Thursday, April 30, 2009


Last night I met friends for dinner at Rayuela, down on Allen St., and had such a great experience I have to share it with you. I'd never been before, but looking at the menu, reviews, website, etc., beforehand, I expected a crowded, hectic LES restaurant with an intimidating and overwhelming menu. Not so. The restaurant was beautiful, service outstanding, and food melt-in-your-mouth.

I think my friend Charlie summed it up when he described our waitress as the greatest waitress he's ever met in his entire life. It was true. She was bizarrely perfect in her friendly but not too friendly demeanor, back-of-her-own-hand knowledge of the menu, and instinct on what we should order. It was really quite odd how perfect she was. She ordered everything for us and it couldn't have been better. We were literally stunned! If you are an aspiring waitress, definitely seek her out for training. I don't even know how to describe it - we could not stop talking about her unparalleled skill.

Anyway, beyond that, the restaurant was perfect for what we needed. As a group of 7, we were whisked upstairs to a central table that was still quiet enough for us to hear each other (very important when half the group doesn't speak English as their first language). The restaurant was described by our waitress as a fusion of flavors from all spanish-speaking countries, thus blending fruits from the Carribbean with spices from Mexico with heartier meat dishes from Spain and so on. We went with it.

We started off with the appetizer special (upon waitress-of-the-year's recommendation), fresh guacamole with jumbo shrimp and lump crab. It was so good I considered ordering a solo portion for my main. The seafood was scrumptious and subtle - a perfect ratio of meat to avocado - and guac a perfect mix of everything that makes guac my favorite food in the world. I'll let you all know what happens when I attempt to put shrimp into my next guac. (Ahoy, disaster!)

Next we had three of their ceviches. Being solely a shellfish eater, I can only speak to the Langostina ceviche, which was lobster done in a spicy pineapple ceviche. Again, out of this world. The other two - a tuna/watermelon and "seven powers of the sea" were spoken of highly by my tablemates. After that, all seven of us licked our plates for the main course; choices ranged from beef to duck to paella. I had the duck breast marinated in a sugarcane sauce atop a corn bread. I am still dreaming about it.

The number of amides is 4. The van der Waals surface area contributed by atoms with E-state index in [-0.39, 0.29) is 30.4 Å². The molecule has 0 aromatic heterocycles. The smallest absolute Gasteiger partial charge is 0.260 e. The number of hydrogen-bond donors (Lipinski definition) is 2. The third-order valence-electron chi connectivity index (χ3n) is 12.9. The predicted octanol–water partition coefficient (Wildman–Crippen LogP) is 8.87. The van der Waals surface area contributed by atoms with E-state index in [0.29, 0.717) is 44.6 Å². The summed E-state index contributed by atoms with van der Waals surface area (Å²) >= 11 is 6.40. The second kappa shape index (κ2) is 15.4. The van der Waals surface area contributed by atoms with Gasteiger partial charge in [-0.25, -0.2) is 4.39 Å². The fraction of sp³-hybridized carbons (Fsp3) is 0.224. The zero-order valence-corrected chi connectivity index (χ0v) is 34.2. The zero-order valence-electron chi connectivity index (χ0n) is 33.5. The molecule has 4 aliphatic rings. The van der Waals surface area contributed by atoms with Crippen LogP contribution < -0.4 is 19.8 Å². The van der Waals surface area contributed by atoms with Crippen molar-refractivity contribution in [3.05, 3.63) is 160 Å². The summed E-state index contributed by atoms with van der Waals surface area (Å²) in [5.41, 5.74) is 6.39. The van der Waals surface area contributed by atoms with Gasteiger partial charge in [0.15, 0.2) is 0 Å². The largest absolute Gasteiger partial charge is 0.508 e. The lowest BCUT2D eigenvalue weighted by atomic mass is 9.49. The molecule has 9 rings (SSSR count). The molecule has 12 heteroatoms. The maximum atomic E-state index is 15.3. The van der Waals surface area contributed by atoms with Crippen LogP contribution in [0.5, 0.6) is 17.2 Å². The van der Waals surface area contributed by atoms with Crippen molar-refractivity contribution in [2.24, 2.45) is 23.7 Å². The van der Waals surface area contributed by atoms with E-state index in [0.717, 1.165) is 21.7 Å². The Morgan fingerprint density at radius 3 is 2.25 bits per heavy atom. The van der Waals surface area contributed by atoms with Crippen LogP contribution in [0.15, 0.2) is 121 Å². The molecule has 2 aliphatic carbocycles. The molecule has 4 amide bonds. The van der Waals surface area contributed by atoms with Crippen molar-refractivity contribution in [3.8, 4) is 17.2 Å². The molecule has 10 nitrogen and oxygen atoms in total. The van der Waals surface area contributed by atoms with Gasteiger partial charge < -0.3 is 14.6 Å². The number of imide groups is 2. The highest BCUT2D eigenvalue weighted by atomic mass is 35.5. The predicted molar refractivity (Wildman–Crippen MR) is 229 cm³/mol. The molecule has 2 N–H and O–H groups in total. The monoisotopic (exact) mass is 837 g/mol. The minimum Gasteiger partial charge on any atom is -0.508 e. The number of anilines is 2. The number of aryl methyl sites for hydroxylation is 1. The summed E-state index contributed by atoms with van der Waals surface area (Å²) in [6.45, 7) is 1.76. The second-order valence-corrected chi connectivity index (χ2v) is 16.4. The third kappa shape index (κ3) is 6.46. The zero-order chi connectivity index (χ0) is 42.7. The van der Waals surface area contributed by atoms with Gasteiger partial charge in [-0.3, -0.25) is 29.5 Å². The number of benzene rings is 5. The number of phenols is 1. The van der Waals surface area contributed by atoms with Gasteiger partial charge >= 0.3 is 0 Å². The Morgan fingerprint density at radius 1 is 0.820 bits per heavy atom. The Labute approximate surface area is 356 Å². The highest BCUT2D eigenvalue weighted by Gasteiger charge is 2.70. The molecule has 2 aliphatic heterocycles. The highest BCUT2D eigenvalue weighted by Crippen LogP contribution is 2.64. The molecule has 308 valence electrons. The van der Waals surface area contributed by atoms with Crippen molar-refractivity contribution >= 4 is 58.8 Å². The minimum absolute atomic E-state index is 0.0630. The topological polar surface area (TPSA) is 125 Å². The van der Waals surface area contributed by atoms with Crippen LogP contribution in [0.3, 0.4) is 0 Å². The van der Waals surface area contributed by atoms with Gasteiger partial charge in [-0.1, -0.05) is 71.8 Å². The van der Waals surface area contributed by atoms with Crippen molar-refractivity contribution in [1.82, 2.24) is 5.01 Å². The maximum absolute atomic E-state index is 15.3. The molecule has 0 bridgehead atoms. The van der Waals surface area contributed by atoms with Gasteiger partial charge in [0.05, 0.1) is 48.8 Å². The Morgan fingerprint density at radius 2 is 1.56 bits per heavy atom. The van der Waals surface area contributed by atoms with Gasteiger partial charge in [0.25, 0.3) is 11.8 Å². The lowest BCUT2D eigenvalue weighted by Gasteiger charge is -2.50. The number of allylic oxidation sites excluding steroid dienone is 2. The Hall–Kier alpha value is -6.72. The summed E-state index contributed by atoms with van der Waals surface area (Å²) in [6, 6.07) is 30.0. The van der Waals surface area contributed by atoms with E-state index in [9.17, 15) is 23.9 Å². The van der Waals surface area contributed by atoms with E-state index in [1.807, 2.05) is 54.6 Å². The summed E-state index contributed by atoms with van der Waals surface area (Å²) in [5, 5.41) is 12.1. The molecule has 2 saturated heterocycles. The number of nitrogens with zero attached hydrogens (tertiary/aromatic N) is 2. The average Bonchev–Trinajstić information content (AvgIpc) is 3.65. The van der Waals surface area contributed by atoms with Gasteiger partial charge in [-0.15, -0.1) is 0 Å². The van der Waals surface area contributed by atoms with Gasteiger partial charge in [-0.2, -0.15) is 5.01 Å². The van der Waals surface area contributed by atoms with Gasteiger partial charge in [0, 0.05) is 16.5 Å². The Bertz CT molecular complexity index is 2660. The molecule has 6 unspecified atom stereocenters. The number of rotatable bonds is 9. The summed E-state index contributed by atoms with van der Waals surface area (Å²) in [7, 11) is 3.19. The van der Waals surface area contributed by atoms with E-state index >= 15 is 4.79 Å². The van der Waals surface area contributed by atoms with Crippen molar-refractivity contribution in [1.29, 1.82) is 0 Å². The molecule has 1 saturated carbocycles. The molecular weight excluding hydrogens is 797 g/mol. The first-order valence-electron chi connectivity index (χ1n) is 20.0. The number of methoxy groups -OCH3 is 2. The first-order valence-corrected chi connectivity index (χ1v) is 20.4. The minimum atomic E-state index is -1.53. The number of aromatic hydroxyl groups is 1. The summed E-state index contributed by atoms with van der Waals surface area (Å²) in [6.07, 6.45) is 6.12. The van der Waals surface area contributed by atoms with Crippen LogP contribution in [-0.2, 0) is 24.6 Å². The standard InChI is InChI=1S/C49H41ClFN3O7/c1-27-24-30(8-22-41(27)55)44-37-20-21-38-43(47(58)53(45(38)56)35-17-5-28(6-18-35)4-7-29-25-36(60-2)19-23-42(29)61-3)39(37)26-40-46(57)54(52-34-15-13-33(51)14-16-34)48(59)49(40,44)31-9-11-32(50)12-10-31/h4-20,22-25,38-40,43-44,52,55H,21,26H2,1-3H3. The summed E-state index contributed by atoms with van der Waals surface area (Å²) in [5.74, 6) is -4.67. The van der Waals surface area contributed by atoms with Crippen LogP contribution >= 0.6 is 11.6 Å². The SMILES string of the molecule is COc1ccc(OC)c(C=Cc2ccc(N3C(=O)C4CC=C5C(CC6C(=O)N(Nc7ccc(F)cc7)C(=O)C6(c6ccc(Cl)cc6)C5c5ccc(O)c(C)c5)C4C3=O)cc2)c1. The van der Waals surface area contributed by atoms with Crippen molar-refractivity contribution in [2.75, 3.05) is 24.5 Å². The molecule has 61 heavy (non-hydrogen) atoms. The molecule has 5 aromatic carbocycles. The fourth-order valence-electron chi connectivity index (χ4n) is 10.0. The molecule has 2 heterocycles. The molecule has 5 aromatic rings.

After three courses and three bottles of wine, we knew better than to let our waitress even start talking about dessert. Of course, it was wonderful company - a reunion of friends from the art fair in Holland that we all worked at - which will always make a good meal better, but in this case, it made an already excellent meal just plain outstanding.

For menu, info, etc.

Swine Flu: Am I really posting about this?

Now I don't mean to make light of the recent havoc that swine flu has wreaked, but I just have to post this slideshow for your enjoyment. Be sure to read the comments on the upper right. Happy Thursday and keep knocking on wood!

Wednesday, April 29, 2009

We've got some catching up to do...

I am aware that I have not posted anything in four months, but this has been a big transition period, so to be honest, I just wasn't sure what to write about. I couldn't focus on Charlottesville anymore (I moved) or teaching (I stopped teaching) or even cooking (my spare time has really gone downhill...I also don't have a steady kitchen). It felt like a daunting task to become a reviewer of my new life in New York. It's a much bigger city than Charlottesville.

So here's a brief run-down of what I've been up to:

I graduated from my master's program in December, and decided I was ready to go home and leave college behind. My semester of student teaching ended, I quit my job at the Museum (did I even mention that I worked at the Museum? maybe not...) and put my apartment back on the market. I packed everything up (saying goodbye to my herb garden, sadly) and moved back into my old room at my parent's house, jobless and excited. I spent the holidays with my family and relaxed for about 2 days before going insane and desperately seeking a job/internship/hobby/anything to do.

As luck turned out, I ended up finding a fantastic gallery that totally aligned with my interests (prints! prints! prints!) and have been working there since January. It has been a dream, introducing me to many facets of the art world, including a 3 week trip to the Netherlands in March. On the home front, I'm currently splitting my time between Wright's apartment in the city and my parents' house in Rye, which is a great money-saver, but isn't all that great for settling in to any sort of routine. I miss having my own refrigerator.

Alas, I'm hoping that this blog will now transform into a commentary on my life in the city, with various recommendations, reviews, etc., as well as tracking my progress as I attempt to settle into working, find an apartment, and truly enjoy everything that New York has to offer.